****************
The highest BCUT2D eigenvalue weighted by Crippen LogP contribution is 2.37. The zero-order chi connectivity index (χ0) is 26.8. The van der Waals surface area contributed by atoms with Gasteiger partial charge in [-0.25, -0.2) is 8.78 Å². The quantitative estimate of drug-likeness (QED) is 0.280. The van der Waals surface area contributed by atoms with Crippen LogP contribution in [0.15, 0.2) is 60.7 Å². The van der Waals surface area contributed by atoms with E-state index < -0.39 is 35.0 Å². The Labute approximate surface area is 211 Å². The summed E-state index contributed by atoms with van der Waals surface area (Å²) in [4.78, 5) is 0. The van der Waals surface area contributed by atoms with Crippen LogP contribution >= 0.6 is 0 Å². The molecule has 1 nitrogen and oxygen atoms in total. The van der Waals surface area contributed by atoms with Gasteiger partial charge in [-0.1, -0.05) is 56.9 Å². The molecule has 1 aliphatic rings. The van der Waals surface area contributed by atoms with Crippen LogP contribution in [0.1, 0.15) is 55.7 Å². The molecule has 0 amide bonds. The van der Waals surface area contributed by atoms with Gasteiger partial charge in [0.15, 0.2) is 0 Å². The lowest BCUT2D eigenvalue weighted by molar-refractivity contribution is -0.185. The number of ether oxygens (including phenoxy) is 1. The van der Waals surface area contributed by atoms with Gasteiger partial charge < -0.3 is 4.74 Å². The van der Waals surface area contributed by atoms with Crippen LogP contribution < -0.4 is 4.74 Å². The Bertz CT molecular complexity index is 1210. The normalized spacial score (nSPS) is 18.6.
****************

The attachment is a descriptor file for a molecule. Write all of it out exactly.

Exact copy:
The highest BCUT2D eigenvalue weighted by Crippen LogP contribution is 2.37. The zero-order chi connectivity index (χ0) is 26.8. The van der Waals surface area contributed by atoms with Gasteiger partial charge in [-0.25, -0.2) is 8.78 Å². The quantitative estimate of drug-likeness (QED) is 0.280. The van der Waals surface area contributed by atoms with Crippen LogP contribution in [0.15, 0.2) is 60.7 Å². The van der Waals surface area contributed by atoms with E-state index < -0.39 is 35.0 Å². The Labute approximate surface area is 211 Å². The summed E-state index contributed by atoms with van der Waals surface area (Å²) in [4.78, 5) is 0. The van der Waals surface area contributed by atoms with Crippen LogP contribution >= 0.6 is 0 Å². The molecule has 1 nitrogen and oxygen atoms in total. The van der Waals surface area contributed by atoms with Gasteiger partial charge in [-0.1, -0.05) is 56.9 Å². The molecule has 1 aliphatic rings. The van der Waals surface area contributed by atoms with Crippen LogP contribution in [0.1, 0.15) is 55.7 Å². The molecule has 0 amide bonds. The van der Waals surface area contributed by atoms with Gasteiger partial charge in [0.15, 0.2) is 0 Å². The lowest BCUT2D eigenvalue weighted by molar-refractivity contribution is -0.185. The number of ether oxygens (including phenoxy) is 1. The van der Waals surface area contributed by atoms with Gasteiger partial charge < -0.3 is 4.74 Å². The van der Waals surface area contributed by atoms with Crippen LogP contribution < -0.4 is 4.74 Å². The Bertz CT molecular complexity index is 1210. The normalized spacial score (nSPS) is 18.6.